From breakneck speed to World Wonders, Olympic torches have seemingly seen and done it all.

Relay organizers routinely schedule extravagant sights and experiences for the torch relay legs. Here, we recognize seven legs that embodied the showmanship of the Olympic torch relay and treated the torch (and us all) to something truly special.

1. Space

The lead-up to Sochi 2014 was highlighted by a torch space walk outside the International Space Station. Although the torch had travelled outside of earth’s atmosphere before (Atlanta 1996, Sydney 2000), this was the first time it was actually taken into the vacuum of space.

2. The Great Barrier Reef

Torchbearer Wendy Craig Duncan tests the design of the underwater version of the Olympic Torch on the Great Barrier Reef, Australia, Wednesday, March 22, 2000. (AP Photo/SOCOG, HO)

Marine biologist Wendy Craig Duncan took the torch on diving expedition at the Great Barrier Reef off the coast of Queensland in northeastern Australia ahead of Sydney 2000. A special flare burned at 2000°c to ensure that the flame was visible throughout the two minutes 40 second exploration of the largest living thing on Earth.

3. Mount Everest

The Beijing 2008 torch relay brought the flame to the highest peak in the world. Accompanied by five mountaineers, the torch reached the very top of Mount Everest, which sits at 8850 metres above sea level, after a six-hour climb.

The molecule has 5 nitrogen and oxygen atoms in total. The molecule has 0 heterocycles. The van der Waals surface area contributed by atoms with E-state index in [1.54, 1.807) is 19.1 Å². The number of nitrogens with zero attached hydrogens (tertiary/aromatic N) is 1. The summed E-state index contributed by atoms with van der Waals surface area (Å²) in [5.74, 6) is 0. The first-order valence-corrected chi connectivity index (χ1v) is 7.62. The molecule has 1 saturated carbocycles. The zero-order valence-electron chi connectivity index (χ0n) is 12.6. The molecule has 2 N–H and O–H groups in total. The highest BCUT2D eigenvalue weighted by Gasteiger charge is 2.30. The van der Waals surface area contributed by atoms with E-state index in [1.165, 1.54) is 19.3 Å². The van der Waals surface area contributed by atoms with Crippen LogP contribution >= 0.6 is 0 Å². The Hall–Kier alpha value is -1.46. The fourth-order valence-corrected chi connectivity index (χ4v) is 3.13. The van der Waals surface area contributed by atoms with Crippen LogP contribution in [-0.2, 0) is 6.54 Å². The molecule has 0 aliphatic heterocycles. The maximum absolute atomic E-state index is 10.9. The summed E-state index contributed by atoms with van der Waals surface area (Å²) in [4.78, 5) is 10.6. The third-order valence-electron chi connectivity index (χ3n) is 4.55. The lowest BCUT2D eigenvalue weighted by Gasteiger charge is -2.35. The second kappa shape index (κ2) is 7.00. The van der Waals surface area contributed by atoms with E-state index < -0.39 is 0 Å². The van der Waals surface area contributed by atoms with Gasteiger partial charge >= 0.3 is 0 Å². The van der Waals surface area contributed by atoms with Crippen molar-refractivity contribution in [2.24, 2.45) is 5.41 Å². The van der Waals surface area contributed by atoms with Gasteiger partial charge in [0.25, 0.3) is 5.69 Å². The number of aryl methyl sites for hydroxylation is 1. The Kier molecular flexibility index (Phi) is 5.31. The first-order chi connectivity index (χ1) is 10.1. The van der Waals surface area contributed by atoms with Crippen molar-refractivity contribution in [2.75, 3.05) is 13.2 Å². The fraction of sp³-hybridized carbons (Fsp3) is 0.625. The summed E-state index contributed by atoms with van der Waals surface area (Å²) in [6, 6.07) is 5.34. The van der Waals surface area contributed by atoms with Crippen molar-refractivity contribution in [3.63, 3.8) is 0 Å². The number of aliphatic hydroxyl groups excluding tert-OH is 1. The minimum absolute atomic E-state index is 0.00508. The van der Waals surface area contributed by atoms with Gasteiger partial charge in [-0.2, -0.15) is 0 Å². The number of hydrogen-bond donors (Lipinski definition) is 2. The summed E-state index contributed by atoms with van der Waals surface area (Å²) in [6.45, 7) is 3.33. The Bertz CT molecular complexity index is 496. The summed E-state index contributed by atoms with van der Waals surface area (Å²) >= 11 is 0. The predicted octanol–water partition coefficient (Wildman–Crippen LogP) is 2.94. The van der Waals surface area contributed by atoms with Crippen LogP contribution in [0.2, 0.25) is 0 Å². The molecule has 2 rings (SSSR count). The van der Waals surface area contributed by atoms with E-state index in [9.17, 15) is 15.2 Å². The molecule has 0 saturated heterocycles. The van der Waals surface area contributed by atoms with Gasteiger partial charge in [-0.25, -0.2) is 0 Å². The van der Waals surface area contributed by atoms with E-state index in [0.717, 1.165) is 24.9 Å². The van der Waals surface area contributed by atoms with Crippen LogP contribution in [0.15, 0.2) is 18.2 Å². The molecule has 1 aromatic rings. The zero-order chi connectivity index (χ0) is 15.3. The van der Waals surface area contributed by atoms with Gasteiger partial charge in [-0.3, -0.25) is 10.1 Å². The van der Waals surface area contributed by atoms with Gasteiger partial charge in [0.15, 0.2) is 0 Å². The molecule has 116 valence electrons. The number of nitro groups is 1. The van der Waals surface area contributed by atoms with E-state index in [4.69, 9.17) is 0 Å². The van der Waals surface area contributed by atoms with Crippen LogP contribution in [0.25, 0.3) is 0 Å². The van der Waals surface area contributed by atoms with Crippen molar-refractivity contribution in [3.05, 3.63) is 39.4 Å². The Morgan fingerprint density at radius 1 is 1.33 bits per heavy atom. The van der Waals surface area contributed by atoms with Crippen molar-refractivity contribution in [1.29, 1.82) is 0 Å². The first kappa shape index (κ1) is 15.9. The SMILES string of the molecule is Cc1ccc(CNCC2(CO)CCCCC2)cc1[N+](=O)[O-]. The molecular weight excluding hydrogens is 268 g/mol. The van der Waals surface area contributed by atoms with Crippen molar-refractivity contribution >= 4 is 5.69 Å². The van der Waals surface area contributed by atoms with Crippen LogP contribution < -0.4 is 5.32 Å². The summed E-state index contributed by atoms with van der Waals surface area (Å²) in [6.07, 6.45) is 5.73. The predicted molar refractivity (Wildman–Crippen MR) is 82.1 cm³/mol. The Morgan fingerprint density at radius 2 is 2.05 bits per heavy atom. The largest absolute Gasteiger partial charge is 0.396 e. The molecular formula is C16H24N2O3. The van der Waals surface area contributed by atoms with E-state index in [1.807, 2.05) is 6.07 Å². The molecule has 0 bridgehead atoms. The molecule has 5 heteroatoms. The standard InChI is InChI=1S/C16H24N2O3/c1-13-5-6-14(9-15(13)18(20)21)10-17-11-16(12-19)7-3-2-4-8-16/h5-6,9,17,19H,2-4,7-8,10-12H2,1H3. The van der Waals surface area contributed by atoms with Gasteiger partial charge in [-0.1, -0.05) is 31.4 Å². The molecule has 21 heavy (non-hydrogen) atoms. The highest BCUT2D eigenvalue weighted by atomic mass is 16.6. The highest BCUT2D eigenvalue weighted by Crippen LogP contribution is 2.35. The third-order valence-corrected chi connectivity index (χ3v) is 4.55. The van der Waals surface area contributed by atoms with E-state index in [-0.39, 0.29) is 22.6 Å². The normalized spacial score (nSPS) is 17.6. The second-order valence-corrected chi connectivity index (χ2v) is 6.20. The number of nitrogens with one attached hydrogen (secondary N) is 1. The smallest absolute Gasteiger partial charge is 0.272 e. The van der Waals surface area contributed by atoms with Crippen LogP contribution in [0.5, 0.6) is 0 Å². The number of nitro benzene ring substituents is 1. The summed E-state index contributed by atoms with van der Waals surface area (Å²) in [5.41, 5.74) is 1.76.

4. The North Pole

On October 19, 2013, eleven torchbearers (including Team Canada’s Sochi 2014 Chef de Mission Steve Podborski) braved the elements to bring the torch to the North Pole for the first time in history.

5. Need for speed

The supersonic Concorde passenger jet.  (AP Photo/Air France, HO)

While not technically a destination, breaking the sound barrier is definitely worth a spot in the top five. During the 1992 Olympic Winter Games relay, the torch was transported from Athens to Paris aboard the Concorde, marking the first time the flame travelled faster than the speed of sound.

6. Christ the Redeemer

Brazil's Isabel Barroso Salgado carries the Olympic torch in front of the Christ the Redeemer statue on its way for the opening ceremony of Rio's 2016 Summer Olympics in Rio de Janeiro, Brazil, Friday, Aug. 5, 2016.

Brazil’s Isabel Barroso Salgado carries the Olympic torch in front of the Christ the Redeemer statue. (AP Photo/Felipe Dana)

The glory and awe of this sight is immortalized in its inclusion as one of the seven new wonders of the world. As Isabel Barroso Salgado, a Brazilian retired Olympian, stood with her outstretched arm in front of the iconic statue, many were brought to tears. This punctuated a momentous relay, as the lighting of the cauldron later that day opened up the first Olympic Games ever hosted in South America.

7. From a mountain top

En route to PyeongChang, the Olympic torch took to the sky in descent from Yangbang mountain. While it’s not Mt. Everest, the torch had never gone paragliding, let alone from such a daring departure spot. Across the 15-minute flight, the torch was treated to a scenic view of the South Han river before landing on Waterfront Park in Danyang.